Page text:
Adverts: Cuddles, Adverts and Empathy
Yesterday’s fun story was that you can increase advertising response with hormones. The story goes, that if you administer oxcytocin (aka the cuddle hormone) to someone, and show them charity adverts – they will feel more empathetic and give more readily to the cause. There is nothing truly surprising about this, as oxcytocin has already been shown to have empathy and trust enhancing qualities in other situations. Actually, I’d go as far as to say that really, it has just added a scientific angle to common advertising wisdom.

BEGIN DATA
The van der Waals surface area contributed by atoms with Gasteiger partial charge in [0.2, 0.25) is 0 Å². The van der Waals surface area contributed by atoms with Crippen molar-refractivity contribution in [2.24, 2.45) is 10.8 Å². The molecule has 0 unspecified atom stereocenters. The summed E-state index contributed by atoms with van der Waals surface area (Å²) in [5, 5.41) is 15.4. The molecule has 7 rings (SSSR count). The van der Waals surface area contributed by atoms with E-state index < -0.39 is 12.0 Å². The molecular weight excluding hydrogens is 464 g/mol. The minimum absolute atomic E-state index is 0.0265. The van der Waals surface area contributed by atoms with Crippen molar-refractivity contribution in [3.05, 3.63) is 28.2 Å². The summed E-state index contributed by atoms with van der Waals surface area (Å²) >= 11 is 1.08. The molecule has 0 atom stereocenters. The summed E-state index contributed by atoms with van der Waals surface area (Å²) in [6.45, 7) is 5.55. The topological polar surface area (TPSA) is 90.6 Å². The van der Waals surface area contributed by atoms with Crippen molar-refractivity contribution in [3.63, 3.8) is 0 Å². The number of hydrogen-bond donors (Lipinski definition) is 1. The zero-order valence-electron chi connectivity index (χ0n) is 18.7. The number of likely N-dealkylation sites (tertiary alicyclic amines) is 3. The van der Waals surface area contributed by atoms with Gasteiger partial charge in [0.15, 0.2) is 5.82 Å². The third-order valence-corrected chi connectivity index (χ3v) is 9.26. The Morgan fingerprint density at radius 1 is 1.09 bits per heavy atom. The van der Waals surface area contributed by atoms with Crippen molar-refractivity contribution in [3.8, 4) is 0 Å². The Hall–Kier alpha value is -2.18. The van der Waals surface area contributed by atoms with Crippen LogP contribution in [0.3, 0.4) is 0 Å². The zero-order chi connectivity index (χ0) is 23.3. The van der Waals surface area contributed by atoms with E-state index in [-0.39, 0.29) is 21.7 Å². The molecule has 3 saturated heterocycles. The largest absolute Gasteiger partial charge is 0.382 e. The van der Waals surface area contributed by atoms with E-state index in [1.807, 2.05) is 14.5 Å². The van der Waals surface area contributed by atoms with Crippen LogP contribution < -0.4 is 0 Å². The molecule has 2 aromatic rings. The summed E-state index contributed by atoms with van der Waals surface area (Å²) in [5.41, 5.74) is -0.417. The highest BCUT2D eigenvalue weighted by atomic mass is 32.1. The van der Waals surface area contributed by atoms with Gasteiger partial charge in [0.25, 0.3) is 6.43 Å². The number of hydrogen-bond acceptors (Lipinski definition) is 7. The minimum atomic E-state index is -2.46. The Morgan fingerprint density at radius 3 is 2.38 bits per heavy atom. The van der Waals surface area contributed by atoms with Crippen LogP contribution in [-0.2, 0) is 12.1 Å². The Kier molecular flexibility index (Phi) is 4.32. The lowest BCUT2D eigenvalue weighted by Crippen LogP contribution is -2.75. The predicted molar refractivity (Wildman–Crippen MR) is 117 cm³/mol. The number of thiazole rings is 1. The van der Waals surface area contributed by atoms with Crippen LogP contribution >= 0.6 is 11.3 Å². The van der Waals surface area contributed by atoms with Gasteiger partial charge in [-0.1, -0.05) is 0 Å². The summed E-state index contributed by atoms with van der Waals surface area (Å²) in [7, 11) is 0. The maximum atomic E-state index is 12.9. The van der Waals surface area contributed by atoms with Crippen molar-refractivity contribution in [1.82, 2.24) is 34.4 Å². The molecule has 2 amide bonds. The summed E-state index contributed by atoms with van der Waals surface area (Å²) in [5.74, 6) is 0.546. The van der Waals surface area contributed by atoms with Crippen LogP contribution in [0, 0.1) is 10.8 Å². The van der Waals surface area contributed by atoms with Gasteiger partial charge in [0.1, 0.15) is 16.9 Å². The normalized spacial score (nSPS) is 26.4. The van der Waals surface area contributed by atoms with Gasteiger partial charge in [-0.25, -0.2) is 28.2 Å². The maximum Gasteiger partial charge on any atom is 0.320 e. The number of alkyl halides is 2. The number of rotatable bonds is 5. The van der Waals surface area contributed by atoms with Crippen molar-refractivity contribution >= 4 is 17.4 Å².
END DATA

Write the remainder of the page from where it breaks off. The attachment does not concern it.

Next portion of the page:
However, there is a broader story here (and one that may be particularly useful for Social Marketing): If increases in oxytocin make individuals more responsive to advertising – then surely the lesson must be to rely on appeals/images that are likely to trigger oxcytocin release. These would be images related to things we “naturally want to cuddle”: babies, cuddly animals and (you probably guessed it) sexual images. Ethical dilemma apart, this supports why images of cute children are more likely to trigger a response for donating to charities. But it surely opens the question why some Social Marketing campaigns try to shock, fear or be disturbing?